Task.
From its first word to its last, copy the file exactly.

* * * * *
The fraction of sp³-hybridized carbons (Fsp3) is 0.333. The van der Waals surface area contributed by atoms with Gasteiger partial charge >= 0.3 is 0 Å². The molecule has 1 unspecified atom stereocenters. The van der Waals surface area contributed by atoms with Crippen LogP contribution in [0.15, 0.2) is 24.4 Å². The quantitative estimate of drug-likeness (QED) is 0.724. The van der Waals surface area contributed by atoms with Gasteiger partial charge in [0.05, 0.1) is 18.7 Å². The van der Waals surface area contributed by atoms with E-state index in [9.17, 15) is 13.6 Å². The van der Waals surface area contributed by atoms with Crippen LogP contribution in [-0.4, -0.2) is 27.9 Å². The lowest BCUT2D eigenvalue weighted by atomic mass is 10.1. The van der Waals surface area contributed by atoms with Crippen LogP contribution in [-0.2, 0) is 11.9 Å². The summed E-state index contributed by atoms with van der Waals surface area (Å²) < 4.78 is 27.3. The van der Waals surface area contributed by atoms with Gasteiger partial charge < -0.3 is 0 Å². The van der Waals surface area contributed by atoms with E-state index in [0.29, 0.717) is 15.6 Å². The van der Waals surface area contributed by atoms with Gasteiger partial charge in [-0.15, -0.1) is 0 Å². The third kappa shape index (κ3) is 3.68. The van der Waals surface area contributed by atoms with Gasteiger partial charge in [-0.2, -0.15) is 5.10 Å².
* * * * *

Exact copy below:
The fraction of sp³-hybridized carbons (Fsp3) is 0.333. The van der Waals surface area contributed by atoms with Gasteiger partial charge >= 0.3 is 0 Å². The molecule has 1 unspecified atom stereocenters. The van der Waals surface area contributed by atoms with Crippen LogP contribution in [0.15, 0.2) is 24.4 Å². The quantitative estimate of drug-likeness (QED) is 0.724. The van der Waals surface area contributed by atoms with Gasteiger partial charge in [0.05, 0.1) is 18.7 Å². The van der Waals surface area contributed by atoms with E-state index in [9.17, 15) is 13.6 Å². The van der Waals surface area contributed by atoms with Crippen LogP contribution in [-0.4, -0.2) is 27.9 Å². The lowest BCUT2D eigenvalue weighted by atomic mass is 10.1. The van der Waals surface area contributed by atoms with Crippen LogP contribution in [-0.2, 0) is 11.9 Å². The summed E-state index contributed by atoms with van der Waals surface area (Å²) < 4.78 is 27.3. The van der Waals surface area contributed by atoms with Gasteiger partial charge < -0.3 is 0 Å². The van der Waals surface area contributed by atoms with E-state index in [0.29, 0.717) is 15.6 Å². The van der Waals surface area contributed by atoms with Gasteiger partial charge in [-0.15, -0.1) is 0 Å². The third kappa shape index (κ3) is 3.68. The van der Waals surface area contributed by atoms with Gasteiger partial charge in [-0.2, -0.15) is 5.10 Å².